Satyagraha, as practiced by Mahatma Gandhi, is a technique of action deigned to set in motion a process to achieve lasting peace. It emerged from the realization that violence breeded violence; war fought to end wars and bring peace brought greater and more devastating wars. Satyagraha replaced brute force by soul force, also known as love force through self-suffering with the sole objective of drowsing hatred in the opponent and arousing in him the inherent capacity, even if muted, to love the “enemy.”

The doctrine of Satyagraha is an extension of the rule of family life into the political arena. Gandhi held that family disputes and differences were generally settled according to the “Law of Love.” The injured member had so much regard for the others that he suffered injury for the sake of his principles without retaliating and without anger against those who differed with him. As repressing of anger and self-suffering were difficult processes, he did not dignify trifles into principles, but in all nonessentials readily agreed with the rest of family and thus continued to gain the maximum of peace for himself without distributing that of others. Thus, his action whether he resisted or resigned was always calculated to promote the common welfare of all.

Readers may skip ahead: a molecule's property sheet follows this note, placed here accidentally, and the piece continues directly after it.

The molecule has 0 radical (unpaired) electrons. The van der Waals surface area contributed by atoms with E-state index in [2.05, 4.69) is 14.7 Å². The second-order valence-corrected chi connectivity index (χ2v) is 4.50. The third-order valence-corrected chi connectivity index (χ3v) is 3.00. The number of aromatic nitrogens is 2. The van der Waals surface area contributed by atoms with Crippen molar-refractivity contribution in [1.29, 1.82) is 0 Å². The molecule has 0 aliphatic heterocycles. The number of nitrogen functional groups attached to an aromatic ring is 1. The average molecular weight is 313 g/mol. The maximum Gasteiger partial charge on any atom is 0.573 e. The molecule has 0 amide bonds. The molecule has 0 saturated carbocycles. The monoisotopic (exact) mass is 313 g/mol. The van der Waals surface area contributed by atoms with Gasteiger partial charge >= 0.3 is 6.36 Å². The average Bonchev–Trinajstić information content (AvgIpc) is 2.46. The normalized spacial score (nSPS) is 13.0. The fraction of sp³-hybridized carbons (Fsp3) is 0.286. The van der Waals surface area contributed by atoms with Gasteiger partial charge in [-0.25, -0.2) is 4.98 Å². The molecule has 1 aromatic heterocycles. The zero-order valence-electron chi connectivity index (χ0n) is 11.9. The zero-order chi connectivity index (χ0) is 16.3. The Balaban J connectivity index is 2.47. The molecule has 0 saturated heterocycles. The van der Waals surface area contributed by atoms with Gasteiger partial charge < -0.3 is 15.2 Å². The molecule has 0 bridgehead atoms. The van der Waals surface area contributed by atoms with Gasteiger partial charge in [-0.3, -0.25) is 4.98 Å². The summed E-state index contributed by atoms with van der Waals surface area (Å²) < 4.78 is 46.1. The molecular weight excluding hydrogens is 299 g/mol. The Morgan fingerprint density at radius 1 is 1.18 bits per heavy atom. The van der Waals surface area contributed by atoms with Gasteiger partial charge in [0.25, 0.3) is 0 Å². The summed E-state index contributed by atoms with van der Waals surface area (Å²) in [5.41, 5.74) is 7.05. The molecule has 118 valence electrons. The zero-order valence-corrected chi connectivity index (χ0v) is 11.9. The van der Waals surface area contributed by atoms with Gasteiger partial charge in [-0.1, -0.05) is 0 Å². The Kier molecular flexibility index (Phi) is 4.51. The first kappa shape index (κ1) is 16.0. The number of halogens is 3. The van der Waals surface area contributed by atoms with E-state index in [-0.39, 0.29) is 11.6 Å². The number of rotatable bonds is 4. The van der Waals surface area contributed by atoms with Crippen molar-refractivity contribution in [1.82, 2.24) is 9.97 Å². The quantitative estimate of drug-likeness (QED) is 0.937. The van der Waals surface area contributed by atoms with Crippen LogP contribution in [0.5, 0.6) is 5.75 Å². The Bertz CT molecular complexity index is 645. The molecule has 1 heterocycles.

In times such as ours when conflict is the order of the day and the potentials of globalization offers more to fear than to hope. There is an urgent demand for solutions of conflicts by ways which are constructive and not destructive, which Satyagraha fulfill to a great extent.